Moore led a public outcry over Jim Crow justice, achieving national publicity. The U.S. Supreme Court ordered new trials for two of the defendants, both of whom were subsequently shot by Sheriff Willis V. McCall, who claimed that Samuel Shepherd and Walter Irvin had been trying to escape. Shepherd died from his wounds. (A fourth defendant, Ernest Thomas, was gunned down while fleeing a sheriff’s posse.)   

    Moore wrote an angry letter to the governor demanding an explanation for the shootings. On Dec. 25, 1951, the Moores’ 25th wedding anniversary and less than a month after Harry Moore’s letter, a bomb exploded from a crawl space beneath the house.

    The couple had planned to celebrate on Dec. 26, when their daughter Evangeline arrived. That’s why presents under the Christmas tree in the replica home at the museum remain unopened. The murders are still unsolved. In January 2019, Gov. Ron DeSantis posthumously pardoned the Groveland Four, nearly 70 years after their convictions.

    Despite that history, the “Moore experience” at the park and cultural center is designed to be uplifting. The center hosts visual and performing arts, museum exhibits, quilting classes, and a 5k run. A bus tour allows visitors to browse fruit stands along Highway 46, the route that carried Harry and Harriette Moore to the hospital, and the segregated LaGrange Cemetery, where they are buried.

    For local cuisine, they’ll be happy to refer you to the soul food at Loyd Have Mercy, Southern home cooking at Honeysuckle, or seafood at Dixie Crossroads.

     

    A right to counsel: Bay County Courthouse

    300 E 4th St., Panama City. (850) 763-9061

    Gideon v. Wainwright began here as a penny-ante burglary trial. It wound up in the Supreme Court on the strength of a hand-written appeal by a drifter with an eighth-grade education.

    Panama City lies on the fat end of the Panhandle, about 65 miles south of the Florida-Alabama line. The classical revival courthouse (1915) stands in a manicured park in the city’s historic district, bordering Massalina Bayou. Clarence Earl Gideon lost his freedom here, sentenced to five years for a crime he said he didn’t commit.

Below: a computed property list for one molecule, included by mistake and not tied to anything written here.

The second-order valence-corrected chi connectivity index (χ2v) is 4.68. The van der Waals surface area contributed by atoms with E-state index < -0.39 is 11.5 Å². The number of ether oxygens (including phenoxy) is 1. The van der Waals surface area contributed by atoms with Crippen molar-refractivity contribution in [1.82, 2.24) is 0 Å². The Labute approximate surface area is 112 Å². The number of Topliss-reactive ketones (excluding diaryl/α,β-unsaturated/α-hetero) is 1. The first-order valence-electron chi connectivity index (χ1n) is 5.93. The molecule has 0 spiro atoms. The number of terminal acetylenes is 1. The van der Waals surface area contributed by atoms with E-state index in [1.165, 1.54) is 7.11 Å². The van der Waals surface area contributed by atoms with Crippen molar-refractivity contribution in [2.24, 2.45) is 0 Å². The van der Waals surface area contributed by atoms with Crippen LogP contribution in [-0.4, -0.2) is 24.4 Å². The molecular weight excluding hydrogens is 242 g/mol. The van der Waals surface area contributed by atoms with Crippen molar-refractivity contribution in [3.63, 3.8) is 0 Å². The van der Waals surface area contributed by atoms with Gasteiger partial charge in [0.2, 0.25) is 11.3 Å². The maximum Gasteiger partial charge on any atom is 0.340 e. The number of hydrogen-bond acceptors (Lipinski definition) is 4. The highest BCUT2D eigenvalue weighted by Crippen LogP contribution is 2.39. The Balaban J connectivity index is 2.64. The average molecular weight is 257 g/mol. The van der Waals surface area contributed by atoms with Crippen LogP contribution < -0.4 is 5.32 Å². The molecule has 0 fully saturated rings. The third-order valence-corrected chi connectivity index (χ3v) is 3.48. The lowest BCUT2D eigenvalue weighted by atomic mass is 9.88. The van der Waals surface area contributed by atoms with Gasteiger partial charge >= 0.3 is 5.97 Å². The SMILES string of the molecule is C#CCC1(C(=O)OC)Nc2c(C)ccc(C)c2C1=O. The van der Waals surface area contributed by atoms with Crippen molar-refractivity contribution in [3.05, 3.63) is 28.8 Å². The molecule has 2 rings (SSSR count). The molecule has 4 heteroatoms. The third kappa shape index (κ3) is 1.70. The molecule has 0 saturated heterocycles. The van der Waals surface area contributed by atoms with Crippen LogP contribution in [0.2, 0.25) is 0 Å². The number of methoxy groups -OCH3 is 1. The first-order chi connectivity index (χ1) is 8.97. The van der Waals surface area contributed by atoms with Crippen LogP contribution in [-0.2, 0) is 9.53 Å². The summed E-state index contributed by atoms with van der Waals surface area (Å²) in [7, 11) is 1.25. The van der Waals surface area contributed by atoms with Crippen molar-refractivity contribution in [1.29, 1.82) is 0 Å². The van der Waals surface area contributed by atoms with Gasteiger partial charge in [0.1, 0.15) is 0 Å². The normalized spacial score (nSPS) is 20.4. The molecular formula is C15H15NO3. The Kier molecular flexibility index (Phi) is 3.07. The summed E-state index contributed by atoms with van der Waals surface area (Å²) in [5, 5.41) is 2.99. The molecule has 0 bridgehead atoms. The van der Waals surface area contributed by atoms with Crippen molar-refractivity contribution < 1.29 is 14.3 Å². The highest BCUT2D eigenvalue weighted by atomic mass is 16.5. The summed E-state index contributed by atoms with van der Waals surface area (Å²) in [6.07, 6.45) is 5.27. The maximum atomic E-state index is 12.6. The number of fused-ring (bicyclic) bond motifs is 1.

Gideon, a 50-year-old white man, swore it wasn’t he who broke into the Bay Harbor Pool Room and stole $5 in change. Because he could not afford a lawyer, Gideon asked the court to appoint one under the mistaken impression that he was entitled to legal representation. A judge denied the request, then found him guilty. Gideon appealed all the way to the U.S. Supreme Court, arguing that his constitutional rights had been violated under the Sixth Amendment, which covers criminal prosecutions.

    The court referred the case back to Bay County and tapped lawyer Abe Fortas to represent Gideon. Fortas, a future Supreme Court justice, argued that due process rights under the 14th Amendment guarantee a right to counsel for all defendants who request it. The Supreme Court agreed. Today, court-appointed lawyers represent about 75 percent of all defendants.

    The courthouse offers booklets and posts a marker about the Gideon case.

    You also can choose from numerous boat tours while in town, including dolphin watching, or check out the Center for the Arts or an adjacent marina. A quarter-mile from the courthouse, the Martin Theatre (1936) puts on both plays and movies. 

     

    The house that Jackie built: Historic Dodgertown

    3901 26th St., Vero Beach.  (772) 569-4900

    The only sports property on the U.S. Civil Rights Trail earned its cachet with the 1947 signing of Jackie Robinson to the Brooklyn Dodgers, a move that changed American sports. A former Negro League standout, Robinson debuted on March 31, 1948, homering in his first at-bat. Baseball’s “Great Experiment,” spearheaded by Dodgers general manager Branch Rickey, was under way.

    Today, baseball is just part of Historic Dodgertown, an 80-acre complex in Vero Beach that includes 10 full fields, a competition-sized pool, and an 89-room conference center and hotel.

    There are plenty of historical photos and relics, including memorabilia from six championship teams between 1948 and 2008, when the

    Los Angeles Dodgers moved their winter headquarters to Phoenix. An outdoor wall at Holman Stadium features replicas of more than 143 baseball players who passed through Dodgertown, either for the Dodgers or opposing teams.

    While Dodgertown doesn’t operate regular guided tours per se, the organization routinely welcomes groups, spokeswoman Ruth Ruiz said. You also might be able to catch a spring training game of the SK Wyverns, a South Korean team and reigning South Korean World Series champions. A professional baseball umpire’s school also holds workouts. Some of these events are open to the public and some are not, and specific games might require tickets. Best bet is to call first and ask what’s available to see, Ruiz said.